The Amazing Benefits of Mayurasana Yoga Pose (Peacock Pose)
Do you know? what is Mayurasana, if not then here we have explained in detail what are the amazing benefits and steps of doing Mayurasana.
What is Mayurasana Yoga Pose?
Mayurasana is also known as “Peacock Pose”. Peacock means “peacock” and asana means “posture”. By doing this asana, the shape of the body resembles a peacock, hence its name is Mayurasana. In this asana, the wrist and hands have to be placed in an abnormal position. Hence it is also known as Hasta Mayurasana.
According to the Gherand Samhita, Mayurasana removes toxins from the body and allows the body to digest toxins and metabolize them.
The peacock is indicated by Indian mythology — a symbol of love, immortality, awakening, and spirituality. Mayurasana is a particularly advanced yoga asana, which is also an arm balance yoga posture in hatha yoga. This asana is also mentioned in the Gherand Samhita.
It is the yoga posture of the balance of an intermediate hand in which the entire weight of your body is on the hands, and the body is in the air. It also builds strength safely in the body.
This can be difficult when you try to do it for the first time. However, with a few days of practice, one can master this asana. It also increases the range of flexibility in your leg, and wrist.
With Mayurasana or Peacock Pose, you can do some yoga postures such as Locust Pose, Shalbhasan (Cow Face Pose), Bal Pose, Plank Pose, and Upward Dhanurasana or Chakrasana. (Wheel Pose) You can practice these asanas either in the middle of Mayurasana or in the end.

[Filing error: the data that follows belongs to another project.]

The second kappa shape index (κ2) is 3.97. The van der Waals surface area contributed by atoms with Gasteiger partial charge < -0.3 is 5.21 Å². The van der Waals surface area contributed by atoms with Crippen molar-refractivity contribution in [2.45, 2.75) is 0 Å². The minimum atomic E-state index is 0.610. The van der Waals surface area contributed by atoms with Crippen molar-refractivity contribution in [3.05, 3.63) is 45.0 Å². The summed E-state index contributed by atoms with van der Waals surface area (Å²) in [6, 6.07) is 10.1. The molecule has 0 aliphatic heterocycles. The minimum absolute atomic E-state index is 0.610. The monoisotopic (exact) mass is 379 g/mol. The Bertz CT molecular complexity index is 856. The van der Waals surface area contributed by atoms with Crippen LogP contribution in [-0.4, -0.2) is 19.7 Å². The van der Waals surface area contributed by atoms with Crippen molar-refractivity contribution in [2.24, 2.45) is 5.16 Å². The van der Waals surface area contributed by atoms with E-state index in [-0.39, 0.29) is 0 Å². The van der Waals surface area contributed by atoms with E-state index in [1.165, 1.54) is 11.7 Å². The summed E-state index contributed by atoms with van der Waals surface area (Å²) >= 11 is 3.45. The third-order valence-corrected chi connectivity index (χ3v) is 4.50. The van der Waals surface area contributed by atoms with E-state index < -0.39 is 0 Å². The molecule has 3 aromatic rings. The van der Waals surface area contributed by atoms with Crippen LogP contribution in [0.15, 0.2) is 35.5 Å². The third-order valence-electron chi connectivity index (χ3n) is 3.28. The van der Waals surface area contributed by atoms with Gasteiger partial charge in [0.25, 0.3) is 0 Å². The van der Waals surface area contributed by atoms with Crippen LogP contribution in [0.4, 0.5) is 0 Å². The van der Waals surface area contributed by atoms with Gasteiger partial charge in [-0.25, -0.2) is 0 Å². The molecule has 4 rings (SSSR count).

This is the best yoga pose to do in the morning, and you should keep your stomach empty before practicing this yoga asana.
Steps of doing Mayurasana Yoga Pose
To practice Mayurasana, first of all, take a yoga mat and sit on it on your knees.
Keep the claws together and keep the knees apart from each other.
Place your hands on the floor with your fingers towards the back of your body and press the palms to the floor.
Keeping your convenience and flexibility in mind, arrange the position of your hands on the ground and keep the shoulders and elbows together.
Slightly bend your elbows towards a right angle. Rest on the upper arms in the front, and place the elbows on the sides of the navel.
Press your stomach on your elbow and rest your forehead on the floor.
Straighten your knee, spread both your legs behind you.
Raise your head off the floor.
In this position, lift your entire body up, balance the elbow and body weight on the abdominal muscles completely with the palms.
Breathe evenly for 3 or 5 breaths, or about 10 seconds. As you practice, you can gradually increase this time to 50 seconds.
To come out of this pose, slowly move your head and legs to the floor, bend your knees, and lift your torso with your arms. And relax in Balasana (Bal Mudra) and the Adhomukha Svanasana (Downward-Facing Dog).